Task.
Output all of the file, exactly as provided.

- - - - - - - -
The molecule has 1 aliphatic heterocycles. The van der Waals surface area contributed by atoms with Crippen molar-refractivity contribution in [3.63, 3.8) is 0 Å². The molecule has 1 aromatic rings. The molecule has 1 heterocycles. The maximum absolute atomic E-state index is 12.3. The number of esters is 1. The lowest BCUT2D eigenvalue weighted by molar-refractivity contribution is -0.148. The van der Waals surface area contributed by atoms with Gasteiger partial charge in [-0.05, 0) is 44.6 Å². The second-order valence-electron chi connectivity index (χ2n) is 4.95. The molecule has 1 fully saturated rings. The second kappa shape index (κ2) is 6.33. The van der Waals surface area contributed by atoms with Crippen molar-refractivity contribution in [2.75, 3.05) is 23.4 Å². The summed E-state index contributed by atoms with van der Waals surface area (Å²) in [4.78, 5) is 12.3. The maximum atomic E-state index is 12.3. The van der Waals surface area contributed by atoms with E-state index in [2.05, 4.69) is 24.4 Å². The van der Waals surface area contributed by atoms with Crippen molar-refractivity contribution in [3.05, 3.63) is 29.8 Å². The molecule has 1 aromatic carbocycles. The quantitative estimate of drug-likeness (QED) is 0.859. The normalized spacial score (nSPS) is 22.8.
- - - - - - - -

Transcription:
The molecule has 1 aliphatic heterocycles. The van der Waals surface area contributed by atoms with Crippen molar-refractivity contribution in [3.63, 3.8) is 0 Å². The molecule has 1 aromatic rings. The molecule has 1 heterocycles. The maximum absolute atomic E-state index is 12.3. The number of esters is 1. The lowest BCUT2D eigenvalue weighted by molar-refractivity contribution is -0.148. The van der Waals surface area contributed by atoms with Gasteiger partial charge in [-0.05, 0) is 44.6 Å². The second-order valence-electron chi connectivity index (χ2n) is 4.95. The molecule has 1 fully saturated rings. The second kappa shape index (κ2) is 6.33. The van der Waals surface area contributed by atoms with Crippen molar-refractivity contribution in [2.75, 3.05) is 23.4 Å². The summed E-state index contributed by atoms with van der Waals surface area (Å²) in [4.78, 5) is 12.3. The maximum atomic E-state index is 12.3. The van der Waals surface area contributed by atoms with E-state index in [2.05, 4.69) is 24.4 Å². The van der Waals surface area contributed by atoms with Crippen molar-refractivity contribution in [3.05, 3.63) is 29.8 Å². The molecule has 1 aromatic carbocycles. The quantitative estimate of drug-likeness (QED) is 0.859. The normalized spacial score (nSPS) is 22.8.